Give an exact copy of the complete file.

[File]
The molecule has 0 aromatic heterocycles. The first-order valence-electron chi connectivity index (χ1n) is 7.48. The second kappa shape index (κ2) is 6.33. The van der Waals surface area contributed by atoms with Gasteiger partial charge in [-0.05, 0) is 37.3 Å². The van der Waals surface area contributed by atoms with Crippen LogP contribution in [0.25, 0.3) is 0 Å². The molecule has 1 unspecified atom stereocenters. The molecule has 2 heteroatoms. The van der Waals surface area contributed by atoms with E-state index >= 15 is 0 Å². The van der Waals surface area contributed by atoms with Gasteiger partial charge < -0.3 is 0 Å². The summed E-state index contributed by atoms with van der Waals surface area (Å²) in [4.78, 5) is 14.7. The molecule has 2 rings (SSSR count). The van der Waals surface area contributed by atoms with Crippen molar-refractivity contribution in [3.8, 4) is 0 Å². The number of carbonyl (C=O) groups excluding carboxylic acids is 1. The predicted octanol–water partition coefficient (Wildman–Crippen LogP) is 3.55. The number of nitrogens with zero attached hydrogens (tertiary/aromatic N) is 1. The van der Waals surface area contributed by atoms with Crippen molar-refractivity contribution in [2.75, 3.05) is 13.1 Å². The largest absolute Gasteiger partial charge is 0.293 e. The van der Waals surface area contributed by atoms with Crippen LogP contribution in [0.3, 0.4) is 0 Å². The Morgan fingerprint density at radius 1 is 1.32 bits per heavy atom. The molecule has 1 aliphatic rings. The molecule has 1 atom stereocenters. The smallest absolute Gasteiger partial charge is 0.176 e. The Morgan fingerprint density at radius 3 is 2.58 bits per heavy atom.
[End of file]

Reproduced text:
The molecule has 0 aromatic heterocycles. The first-order valence-electron chi connectivity index (χ1n) is 7.48. The second kappa shape index (κ2) is 6.33. The van der Waals surface area contributed by atoms with Gasteiger partial charge in [-0.05, 0) is 37.3 Å². The van der Waals surface area contributed by atoms with Crippen LogP contribution in [0.25, 0.3) is 0 Å². The molecule has 1 unspecified atom stereocenters. The molecule has 2 heteroatoms. The van der Waals surface area contributed by atoms with E-state index >= 15 is 0 Å². The van der Waals surface area contributed by atoms with Gasteiger partial charge < -0.3 is 0 Å². The summed E-state index contributed by atoms with van der Waals surface area (Å²) in [4.78, 5) is 14.7. The molecule has 2 rings (SSSR count). The van der Waals surface area contributed by atoms with Crippen molar-refractivity contribution in [3.8, 4) is 0 Å². The number of carbonyl (C=O) groups excluding carboxylic acids is 1. The predicted octanol–water partition coefficient (Wildman–Crippen LogP) is 3.55. The number of nitrogens with zero attached hydrogens (tertiary/aromatic N) is 1. The van der Waals surface area contributed by atoms with Crippen molar-refractivity contribution in [2.75, 3.05) is 13.1 Å². The largest absolute Gasteiger partial charge is 0.293 e. The van der Waals surface area contributed by atoms with Crippen LogP contribution in [0.3, 0.4) is 0 Å². The Morgan fingerprint density at radius 1 is 1.32 bits per heavy atom. The molecule has 1 aliphatic rings. The molecule has 1 atom stereocenters. The smallest absolute Gasteiger partial charge is 0.176 e. The Morgan fingerprint density at radius 3 is 2.58 bits per heavy atom.